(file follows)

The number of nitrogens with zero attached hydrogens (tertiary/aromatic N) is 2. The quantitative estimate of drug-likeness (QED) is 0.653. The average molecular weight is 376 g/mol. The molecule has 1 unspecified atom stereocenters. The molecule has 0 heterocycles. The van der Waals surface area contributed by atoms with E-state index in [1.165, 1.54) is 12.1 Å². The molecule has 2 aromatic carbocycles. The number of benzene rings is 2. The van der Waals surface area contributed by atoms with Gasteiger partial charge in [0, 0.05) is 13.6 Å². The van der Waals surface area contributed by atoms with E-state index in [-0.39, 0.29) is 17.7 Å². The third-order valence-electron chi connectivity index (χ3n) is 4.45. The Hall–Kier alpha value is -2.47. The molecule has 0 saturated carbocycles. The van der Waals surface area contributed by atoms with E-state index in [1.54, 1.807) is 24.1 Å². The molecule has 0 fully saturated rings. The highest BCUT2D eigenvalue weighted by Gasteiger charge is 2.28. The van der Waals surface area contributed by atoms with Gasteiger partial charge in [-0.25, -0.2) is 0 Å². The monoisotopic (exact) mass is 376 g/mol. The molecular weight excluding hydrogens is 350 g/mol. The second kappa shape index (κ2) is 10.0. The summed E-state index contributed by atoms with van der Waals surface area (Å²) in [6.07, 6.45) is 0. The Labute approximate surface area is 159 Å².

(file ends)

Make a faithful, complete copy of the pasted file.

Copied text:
The number of nitrogens with zero attached hydrogens (tertiary/aromatic N) is 2. The quantitative estimate of drug-likeness (QED) is 0.653. The average molecular weight is 376 g/mol. The molecule has 1 unspecified atom stereocenters. The molecule has 0 heterocycles. The van der Waals surface area contributed by atoms with E-state index in [1.165, 1.54) is 12.1 Å². The molecule has 2 aromatic carbocycles. The number of benzene rings is 2. The van der Waals surface area contributed by atoms with Gasteiger partial charge in [0, 0.05) is 13.6 Å². The van der Waals surface area contributed by atoms with E-state index in [-0.39, 0.29) is 17.7 Å². The third-order valence-electron chi connectivity index (χ3n) is 4.45. The Hall–Kier alpha value is -2.47. The molecule has 0 saturated carbocycles. The van der Waals surface area contributed by atoms with E-state index in [1.54, 1.807) is 24.1 Å². The molecule has 0 fully saturated rings. The highest BCUT2D eigenvalue weighted by Gasteiger charge is 2.28. The van der Waals surface area contributed by atoms with Gasteiger partial charge in [-0.25, -0.2) is 0 Å². The monoisotopic (exact) mass is 376 g/mol. The molecular weight excluding hydrogens is 350 g/mol. The second kappa shape index (κ2) is 10.0. The summed E-state index contributed by atoms with van der Waals surface area (Å²) in [6.07, 6.45) is 0. The Labute approximate surface area is 159 Å².